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The Boles Aero Is a Vintage Trailer Worth Owning

I am an RV enthusiast with more than 50 years of experience owning, driving, traveling and living in recreational vehicles.

Boles Aero RVs were beautiful, sturdy and a pleasure to own.

Boles Aero RVs were beautiful, sturdy and a pleasure to own.

Boles Aero History and Review

Only the most savvy RV owners know that Boles Aero travel trailers are vintage travel units worth owning. Being fortunate enough to find, let alone own one, especially a vintage model, is a highly unique and satisfying experience. I know, because I owned one and lived full time in it for a good number of years.

There is much to be said about some of the older recreational vehicles like the Boles that were manufactured at a time when RV travel was in its infancy. Back then, builders were innovative and did not cut corners when it came to creating quality, durable motor homes and campers.

I have owned several coaches over the years and can honestly say that my old girl was undoubtedly the most well built and structurally sound of all of them. To put it bluntly, she was a tank!

Most people have never heard of this brand, but after reading this article, you not only will know about it, you will wish you owned one! If you check out the Tin Can Tourists website, you will see just how popular they still are and that there is a large community of fans who still own them and take loving care of them as well as other makes of older RVs.

Inside a Boles Aero

Boles Aero Travel Trailers Are Oldies But Goodies

If you love recreational vehicles, you probably have heard about these travel trailers, but have wondered why you have never seen one on the road. The reason is that they were so well built that their quality literally put their manufacturer out of business!

People kept them forever and saw no need to upgrade or replace them because there was nothing on the market that could match them!

Unless you had an accident with one of them, there was very little you could do to them which could create problems. Proof of this is that there people scattered around the US that still own. live and travel in them today.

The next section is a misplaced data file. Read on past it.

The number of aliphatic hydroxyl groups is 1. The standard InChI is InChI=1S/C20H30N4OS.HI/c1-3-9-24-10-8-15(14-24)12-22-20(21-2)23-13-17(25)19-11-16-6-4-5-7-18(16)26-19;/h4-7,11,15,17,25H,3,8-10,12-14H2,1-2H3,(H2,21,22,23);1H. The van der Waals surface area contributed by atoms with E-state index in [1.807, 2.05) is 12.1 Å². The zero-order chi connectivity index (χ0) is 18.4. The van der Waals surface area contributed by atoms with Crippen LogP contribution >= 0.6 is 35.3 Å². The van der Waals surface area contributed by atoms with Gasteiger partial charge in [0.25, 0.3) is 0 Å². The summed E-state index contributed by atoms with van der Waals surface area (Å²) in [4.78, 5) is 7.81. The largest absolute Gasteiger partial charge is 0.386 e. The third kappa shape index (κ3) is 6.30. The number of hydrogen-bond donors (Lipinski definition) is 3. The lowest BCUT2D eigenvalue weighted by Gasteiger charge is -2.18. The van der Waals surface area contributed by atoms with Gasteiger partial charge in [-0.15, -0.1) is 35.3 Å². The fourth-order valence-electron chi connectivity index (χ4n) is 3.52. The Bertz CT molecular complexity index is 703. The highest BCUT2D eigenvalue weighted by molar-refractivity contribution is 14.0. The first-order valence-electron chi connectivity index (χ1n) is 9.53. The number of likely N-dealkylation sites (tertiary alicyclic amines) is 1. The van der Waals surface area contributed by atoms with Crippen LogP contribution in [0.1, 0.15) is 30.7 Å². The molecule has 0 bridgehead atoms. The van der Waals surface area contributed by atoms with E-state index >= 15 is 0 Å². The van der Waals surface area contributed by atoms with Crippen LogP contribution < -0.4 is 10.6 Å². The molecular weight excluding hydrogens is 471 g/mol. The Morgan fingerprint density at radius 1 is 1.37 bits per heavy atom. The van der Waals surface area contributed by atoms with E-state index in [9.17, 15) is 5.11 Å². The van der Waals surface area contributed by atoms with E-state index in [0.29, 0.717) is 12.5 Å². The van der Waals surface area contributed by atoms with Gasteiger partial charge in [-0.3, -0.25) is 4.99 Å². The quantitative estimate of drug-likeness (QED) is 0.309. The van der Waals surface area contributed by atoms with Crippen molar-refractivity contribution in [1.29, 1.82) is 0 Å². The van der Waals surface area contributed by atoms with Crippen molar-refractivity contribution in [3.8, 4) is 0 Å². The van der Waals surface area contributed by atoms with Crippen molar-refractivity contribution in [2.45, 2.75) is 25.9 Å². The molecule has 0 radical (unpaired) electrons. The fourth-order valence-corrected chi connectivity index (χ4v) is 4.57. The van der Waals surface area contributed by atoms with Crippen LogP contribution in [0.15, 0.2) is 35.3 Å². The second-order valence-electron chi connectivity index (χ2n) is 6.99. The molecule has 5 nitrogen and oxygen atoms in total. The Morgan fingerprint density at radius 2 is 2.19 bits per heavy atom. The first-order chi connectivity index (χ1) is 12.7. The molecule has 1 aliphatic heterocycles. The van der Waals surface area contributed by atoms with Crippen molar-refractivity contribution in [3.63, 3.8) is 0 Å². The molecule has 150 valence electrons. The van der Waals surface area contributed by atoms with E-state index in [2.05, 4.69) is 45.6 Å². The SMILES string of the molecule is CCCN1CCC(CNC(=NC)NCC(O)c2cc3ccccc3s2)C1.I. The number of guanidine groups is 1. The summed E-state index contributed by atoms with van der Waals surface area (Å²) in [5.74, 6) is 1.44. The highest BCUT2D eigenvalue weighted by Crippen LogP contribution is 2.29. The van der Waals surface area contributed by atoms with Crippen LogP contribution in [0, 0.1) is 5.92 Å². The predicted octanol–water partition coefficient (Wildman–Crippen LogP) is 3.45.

Those in the know have fan clubs such as the one mentioned above, and some are even fortunate enough to own these beauties right now. To this day, I am sorry I ever sold the one I owned.

Boles Aero travel trailer sitting on camping spot.

Boles Aero travel trailer sitting on camping spot.

Some Boles Aero History

Don Boles, who was living in California back in the day, began manufacturing all aluminum, all riveted lightweight travel trailers shortly after the end of World War ll when he realized that there was a great deal of interest in such vehicles.

It is likely that he got his ideas for building an aluminum trailer from his training in the aircraft industry and also from another company, Airstream, which was founded in the 1920s and had many of the same attributes as the Boles. (See my article: Are Airstream RVs as Good as They Say? to learn more about them.) However, having owned both at one time or another, I feel that the Boles Aero was the better of the two.

Don named his new company Boles Aero and built his first unit in his garage.

Before long he was producing various sizes of these coaches, and people were coming from all over the United States to watch their personal units being manufactured at his factory.

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His trailers were put on the market long before the pricing for RVs became expensive, but ironically, there is no brand on the market today that can match his for quality and durability.

If you want more detailed information about the history of these trailers, you can find it on the Tin Can Tourists website.

Boles Aeros Were No-Frills Trailers